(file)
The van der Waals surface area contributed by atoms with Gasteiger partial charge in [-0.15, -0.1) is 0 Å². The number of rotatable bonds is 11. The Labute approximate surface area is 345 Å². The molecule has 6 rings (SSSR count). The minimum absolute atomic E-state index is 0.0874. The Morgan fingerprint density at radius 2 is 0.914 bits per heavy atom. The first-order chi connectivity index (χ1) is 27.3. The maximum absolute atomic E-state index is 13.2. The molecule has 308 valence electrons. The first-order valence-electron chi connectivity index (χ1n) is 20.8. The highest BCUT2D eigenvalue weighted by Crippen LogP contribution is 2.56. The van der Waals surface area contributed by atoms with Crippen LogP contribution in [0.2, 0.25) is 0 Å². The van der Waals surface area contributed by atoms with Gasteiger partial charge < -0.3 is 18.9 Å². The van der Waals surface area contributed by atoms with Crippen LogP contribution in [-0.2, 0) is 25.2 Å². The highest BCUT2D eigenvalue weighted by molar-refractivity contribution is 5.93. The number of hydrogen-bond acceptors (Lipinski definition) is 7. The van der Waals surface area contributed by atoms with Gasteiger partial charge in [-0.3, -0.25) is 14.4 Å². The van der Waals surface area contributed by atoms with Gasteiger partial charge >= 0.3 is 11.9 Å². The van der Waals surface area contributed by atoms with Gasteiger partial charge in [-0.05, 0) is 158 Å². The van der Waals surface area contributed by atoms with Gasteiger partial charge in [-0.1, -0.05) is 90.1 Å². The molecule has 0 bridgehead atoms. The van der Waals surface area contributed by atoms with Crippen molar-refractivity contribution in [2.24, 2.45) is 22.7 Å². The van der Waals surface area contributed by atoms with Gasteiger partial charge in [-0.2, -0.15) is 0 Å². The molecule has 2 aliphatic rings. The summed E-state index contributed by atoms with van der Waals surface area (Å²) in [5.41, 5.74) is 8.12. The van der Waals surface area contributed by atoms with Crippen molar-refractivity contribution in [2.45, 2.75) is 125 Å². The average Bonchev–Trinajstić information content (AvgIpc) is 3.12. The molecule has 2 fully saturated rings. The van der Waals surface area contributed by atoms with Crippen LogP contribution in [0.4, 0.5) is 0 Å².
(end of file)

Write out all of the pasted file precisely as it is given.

The van der Waals surface area contributed by atoms with Gasteiger partial charge in [-0.15, -0.1) is 0 Å². The number of rotatable bonds is 11. The Labute approximate surface area is 345 Å². The molecule has 6 rings (SSSR count). The minimum absolute atomic E-state index is 0.0874. The Morgan fingerprint density at radius 2 is 0.914 bits per heavy atom. The first-order chi connectivity index (χ1) is 27.3. The maximum absolute atomic E-state index is 13.2. The molecule has 308 valence electrons. The first-order valence-electron chi connectivity index (χ1n) is 20.8. The highest BCUT2D eigenvalue weighted by Crippen LogP contribution is 2.56. The van der Waals surface area contributed by atoms with Crippen LogP contribution in [0.2, 0.25) is 0 Å². The van der Waals surface area contributed by atoms with Gasteiger partial charge < -0.3 is 18.9 Å². The van der Waals surface area contributed by atoms with Crippen LogP contribution in [-0.2, 0) is 25.2 Å². The highest BCUT2D eigenvalue weighted by molar-refractivity contribution is 5.93. The number of hydrogen-bond acceptors (Lipinski definition) is 7. The van der Waals surface area contributed by atoms with Gasteiger partial charge in [-0.3, -0.25) is 14.4 Å². The van der Waals surface area contributed by atoms with Gasteiger partial charge >= 0.3 is 11.9 Å². The van der Waals surface area contributed by atoms with Gasteiger partial charge in [-0.05, 0) is 158 Å². The van der Waals surface area contributed by atoms with Gasteiger partial charge in [-0.1, -0.05) is 90.1 Å². The molecule has 0 bridgehead atoms. The van der Waals surface area contributed by atoms with Crippen molar-refractivity contribution in [2.24, 2.45) is 22.7 Å². The van der Waals surface area contributed by atoms with Gasteiger partial charge in [-0.2, -0.15) is 0 Å². The molecule has 2 aliphatic rings. The summed E-state index contributed by atoms with van der Waals surface area (Å²) in [5.41, 5.74) is 8.12. The van der Waals surface area contributed by atoms with Crippen molar-refractivity contribution in [2.45, 2.75) is 125 Å². The average Bonchev–Trinajstić information content (AvgIpc) is 3.12. The molecule has 2 fully saturated rings. The van der Waals surface area contributed by atoms with Crippen LogP contribution in [0.4, 0.5) is 0 Å².